Jonas lives in a society where pain has been eliminated. Marriages are arranged and couples are provided with children; careers are assigned; the elderly are “released.” There is no terrain or alteration in climate. Jonas does not question the logic of this world until at his twelfth birthday he is chosen as the society’s next Receiver of Memory. His training demands that he take on memories of deep happiness—snow, hills, holidays—but also of death, war, and pain. He is also allowed to lie. While Jonas’s world lacks poverty, divorce, and pain, it also is without honesty, choice, music, or love. Lois Lowry, author of Number the Stars, won the 1994 Newbery Medal for The Giver, despite her controversial treatment of euthanasia, infanticide, and suicide. Her inspiration was talking with her father after he lost his long-term memory.
Themes, Symbols, & Motifs:
- Freedom. The Community has little freedom but an abundance of social rules. Jonas reasons, “We really have to protect people from wrong choices.”
- Sexuality. All youth and adults take a pill to repress their “Stirrings.” Nakedness, except in the old, is forbidden. Even gender norms are largely abolished. Differences are ignored.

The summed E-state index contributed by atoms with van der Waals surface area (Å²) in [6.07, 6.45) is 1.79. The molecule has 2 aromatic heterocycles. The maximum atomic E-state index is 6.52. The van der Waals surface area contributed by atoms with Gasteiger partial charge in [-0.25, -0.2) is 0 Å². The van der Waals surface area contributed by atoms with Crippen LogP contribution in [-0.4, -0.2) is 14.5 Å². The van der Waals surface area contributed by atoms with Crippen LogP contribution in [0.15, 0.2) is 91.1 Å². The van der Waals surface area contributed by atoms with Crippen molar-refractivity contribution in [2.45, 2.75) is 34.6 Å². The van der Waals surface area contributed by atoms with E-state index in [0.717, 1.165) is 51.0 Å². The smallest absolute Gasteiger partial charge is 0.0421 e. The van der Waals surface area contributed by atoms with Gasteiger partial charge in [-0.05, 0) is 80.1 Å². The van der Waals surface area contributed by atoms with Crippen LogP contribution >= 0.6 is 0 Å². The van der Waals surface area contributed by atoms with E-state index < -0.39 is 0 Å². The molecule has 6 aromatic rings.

- Gabriel. The newchild represents hope and functions as a tabula rasa for a new society where there is freedom to choose pleasure and pain.
- Sight. Jonas has the gift of “seeing beyond” and, like the Giver, Rosemary, and Gabriel, has “pale” eyes.
- Memory. The Giver offers Jonas the collective memories of many, which Jonas in turn gives (or gifts) to the Community once he leaves. Memory, though at times burdensome, can lead to revelation, to wisdom.
1. What are the markers for each year of childhood, and why are these significant?
2. Discuss terms from the book: Elsewhere, Sameness, Receiver of Memory, The Giver, Stirrings, release, Community, House of the Old, Ceremony of Loss, Elders, and seeing beyond.
3. Would families benefit from a daily sharing of feelings and dreams? Why or why not?
4. Why are both pain and pleasure so important to society? Is pain necessary to have pleasure? And vice versa?
5. The Giver was the first of a new genre—teen dystopian fiction—followed later by books like The Hunger Games, Divergent, and The Maze Runner. Why is this genre so popular?
6. The book seems to propose that there are things more important than avoidance of pain. What are those things?
7. If we took this story to be a parable, then what is the moral? If it is an allegory, then an allegory for what?
8. Why are traditional gender roles blurred in the Community, while at other times rigidly observed?
9. Is this a children’s, young adult, or adult book? Why?
10. What happens to Jonas and Gabriel at the end, and why did the novel end this way?